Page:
Ag Day at the Capitol: Telling the story for agriculture
Some 300 members of the Wisconsin Farm Bureau made their way to Madison last week for the annual Ag Day at the Capitol gathering. The event is aimed at having actual Wisconsin farmers listen to an array of speakers discuss the important agricultural issues of the day and then walk the short distance from the Monona Terrace to the State Capitol and meet with their own legislators and discuss the important issues and how the farming community is impacted by current or potential governmental actions.
The first major area of discussion by a four member panel centered on transpiration — more specifically — the condition of Wisconsin roads.
“Maintaining and funding rural roads is a primary need in Wisconsin,” Jim Holte, president of the Wisconsin Farm Bureau suggested.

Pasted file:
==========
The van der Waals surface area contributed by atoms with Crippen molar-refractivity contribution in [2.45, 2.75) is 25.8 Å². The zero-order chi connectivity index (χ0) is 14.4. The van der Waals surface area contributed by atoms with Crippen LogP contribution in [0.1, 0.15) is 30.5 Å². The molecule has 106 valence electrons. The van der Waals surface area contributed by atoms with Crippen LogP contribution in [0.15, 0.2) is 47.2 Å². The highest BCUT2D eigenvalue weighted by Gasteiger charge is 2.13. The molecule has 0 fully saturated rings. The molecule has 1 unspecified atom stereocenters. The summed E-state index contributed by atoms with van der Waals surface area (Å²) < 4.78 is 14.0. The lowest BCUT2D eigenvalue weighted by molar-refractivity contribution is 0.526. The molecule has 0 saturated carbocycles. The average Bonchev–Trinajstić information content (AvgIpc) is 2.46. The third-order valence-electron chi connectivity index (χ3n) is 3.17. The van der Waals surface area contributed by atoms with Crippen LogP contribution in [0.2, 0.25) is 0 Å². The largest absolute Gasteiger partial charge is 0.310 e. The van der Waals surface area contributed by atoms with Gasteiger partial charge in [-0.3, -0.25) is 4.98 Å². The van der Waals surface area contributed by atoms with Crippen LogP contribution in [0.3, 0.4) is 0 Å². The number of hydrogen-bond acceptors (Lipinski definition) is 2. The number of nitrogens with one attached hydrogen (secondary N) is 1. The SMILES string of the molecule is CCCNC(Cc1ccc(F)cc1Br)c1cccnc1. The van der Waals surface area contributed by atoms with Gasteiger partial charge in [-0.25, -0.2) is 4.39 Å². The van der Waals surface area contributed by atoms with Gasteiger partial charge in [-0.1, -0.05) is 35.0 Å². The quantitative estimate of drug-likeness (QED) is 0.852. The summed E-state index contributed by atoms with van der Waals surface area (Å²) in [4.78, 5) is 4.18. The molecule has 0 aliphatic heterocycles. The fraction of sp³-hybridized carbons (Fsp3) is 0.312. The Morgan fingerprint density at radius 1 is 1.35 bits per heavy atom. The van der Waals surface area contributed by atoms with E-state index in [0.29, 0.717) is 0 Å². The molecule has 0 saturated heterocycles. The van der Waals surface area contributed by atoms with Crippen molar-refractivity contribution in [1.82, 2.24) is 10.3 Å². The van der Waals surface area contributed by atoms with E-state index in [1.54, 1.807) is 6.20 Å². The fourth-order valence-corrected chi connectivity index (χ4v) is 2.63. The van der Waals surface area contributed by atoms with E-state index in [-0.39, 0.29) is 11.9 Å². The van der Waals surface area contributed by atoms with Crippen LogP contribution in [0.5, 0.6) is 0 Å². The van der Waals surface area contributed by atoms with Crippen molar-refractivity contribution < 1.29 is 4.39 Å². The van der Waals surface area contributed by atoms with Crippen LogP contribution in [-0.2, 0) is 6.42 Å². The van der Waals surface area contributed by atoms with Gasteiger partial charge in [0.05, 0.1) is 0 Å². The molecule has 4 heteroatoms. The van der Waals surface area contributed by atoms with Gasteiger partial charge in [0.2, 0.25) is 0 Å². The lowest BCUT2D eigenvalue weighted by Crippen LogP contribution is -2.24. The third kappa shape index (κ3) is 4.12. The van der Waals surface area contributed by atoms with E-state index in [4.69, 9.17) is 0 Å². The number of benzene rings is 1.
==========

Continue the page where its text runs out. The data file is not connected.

Craig Thompson, Secretary of the Department of Transportation, Mark O’Connell, executive director of the Wisconsin Counties Association and Dan Cunningham of Forward Janesville shared their thoughts on new Governor Tony Evers transportation budget and how the transportation projects might be funded.
Secretary Thompson suggested that an increase in the gas tax was a logical start to funding transportation needs.
“The roads didn’t get into their current condition in just one year and we won’t get out of it in just one year — we must provide the resources. It’s a nonpartisan issue.”
Big city or rural?
It was also suggested by panel members that the spending of transportation fund road dollars is often a rural-urban issue with big expenditures happening in the big cities and little building or maintenance of rural roads.